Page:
Different techniques already exist to stabilize the CEP of the amplified pulses of a CPA laser system seeded by a CEP stabilized mode locked oscillator. They are mainly based on a slow feedback loop containing a f-2f interferometer , a PID and a specific technique to correct the CEP. These techniques can be split into two categories. In the first one, the correction is made by modifying parameters inside the cavity of the mode-locked oscillator  which can have the disadvantage of inducing coupling between fast and slow loops, leading to an increase of noise in amplitude and phase. In the second one, the corrections are made outside the mode-locked oscillator, usually before the amplification.
Examples of those techniques are the use of a pair of wedges to modify the optical path in the dispersive element composing these wedges , the modification of one parameter of the compressor or of the stretcher (this parameter can be the distance between the gratings) , the use of an Acousto-Optic Programmable Dispersive Filter (AOPDF) [14,15] or of a 4f system with an adaptive phase modulator device .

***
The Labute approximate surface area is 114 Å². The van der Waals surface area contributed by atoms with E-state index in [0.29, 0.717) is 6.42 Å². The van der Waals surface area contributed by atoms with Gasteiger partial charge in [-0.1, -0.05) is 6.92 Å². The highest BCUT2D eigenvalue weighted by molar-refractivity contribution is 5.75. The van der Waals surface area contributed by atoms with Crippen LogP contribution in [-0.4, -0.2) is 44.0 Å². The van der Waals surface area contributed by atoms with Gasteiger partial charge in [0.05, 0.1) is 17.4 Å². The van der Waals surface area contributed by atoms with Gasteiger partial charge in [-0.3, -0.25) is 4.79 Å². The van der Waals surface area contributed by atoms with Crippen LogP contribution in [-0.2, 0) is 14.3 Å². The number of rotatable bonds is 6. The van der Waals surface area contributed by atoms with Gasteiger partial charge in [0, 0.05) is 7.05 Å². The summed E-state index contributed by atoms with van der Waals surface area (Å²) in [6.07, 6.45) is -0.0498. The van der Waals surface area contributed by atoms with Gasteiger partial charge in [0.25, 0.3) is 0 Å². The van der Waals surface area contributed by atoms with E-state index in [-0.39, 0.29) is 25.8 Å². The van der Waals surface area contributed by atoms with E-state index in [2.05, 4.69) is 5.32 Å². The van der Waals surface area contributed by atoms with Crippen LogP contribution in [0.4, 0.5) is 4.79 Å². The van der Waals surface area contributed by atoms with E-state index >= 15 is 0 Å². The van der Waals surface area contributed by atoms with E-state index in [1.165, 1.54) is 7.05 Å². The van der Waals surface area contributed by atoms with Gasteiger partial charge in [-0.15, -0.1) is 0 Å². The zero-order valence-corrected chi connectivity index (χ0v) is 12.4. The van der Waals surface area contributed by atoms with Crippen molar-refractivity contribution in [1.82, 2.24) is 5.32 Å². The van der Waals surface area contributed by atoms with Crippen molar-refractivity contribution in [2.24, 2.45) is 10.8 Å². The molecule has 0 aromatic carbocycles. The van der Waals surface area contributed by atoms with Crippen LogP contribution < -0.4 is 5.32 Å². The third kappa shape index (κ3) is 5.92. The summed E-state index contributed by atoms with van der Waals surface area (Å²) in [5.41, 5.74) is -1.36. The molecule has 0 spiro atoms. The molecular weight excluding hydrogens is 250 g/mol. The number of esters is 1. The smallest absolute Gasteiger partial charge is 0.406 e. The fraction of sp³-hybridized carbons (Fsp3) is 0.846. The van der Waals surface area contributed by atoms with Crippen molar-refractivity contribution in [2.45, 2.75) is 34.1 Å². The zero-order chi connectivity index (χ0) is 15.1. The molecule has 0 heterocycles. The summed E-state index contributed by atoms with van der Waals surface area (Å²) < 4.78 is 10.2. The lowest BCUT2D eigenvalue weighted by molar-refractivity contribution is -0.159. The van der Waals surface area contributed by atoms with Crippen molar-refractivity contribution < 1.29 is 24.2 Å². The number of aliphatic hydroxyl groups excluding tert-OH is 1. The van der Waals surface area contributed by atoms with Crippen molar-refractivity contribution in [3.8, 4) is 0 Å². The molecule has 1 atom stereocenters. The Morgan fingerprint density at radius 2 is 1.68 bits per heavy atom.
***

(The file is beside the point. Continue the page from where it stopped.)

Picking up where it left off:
In this paper, we consider a new method to control the CEP by using the linear electro-optic (EO) effect with a specific arrangement for the direction of the applied static electric field and the polarisation of the laser field relative to the crystal axes. We first present the conceptual idea of the method. The mathematical expression of the CEP variation as a function of the applied electric field is derived in the case of a uniaxial crystal like LiNbO3. Experimental demonstration using an f-2f interferometer and comparison with the calculation is presented in the case of LiNbO3. The problem of the practical CEP stabilization will not be considered in great detail in this paper, the aim being to demonstrate the feasibility of the EO CEP control.
2. Phase and group velocity in a dispersive medium
Carrier-Envelope Phase of an optical field after propagation in a dispersive material is related to the difference between phase and group velocity in the medium. Because of the wavelength dispersion of the refractive index, phase and group velocities have in general different values. In a crystal with a nonvanishing EO effect, the refractive index can be linearly modulated by an external electric field, leading to a variation of the CEP.
We consider a laser pulse whose carrier angular frequency is ω0, propagating in a homogeneous dispersive medium of length L which is non-centrosymmetric and exhibits a Pockels effect. The phase delay Tφ and the group delay Tg are defined as follows:
3. Changing the CEP by the linear EO effect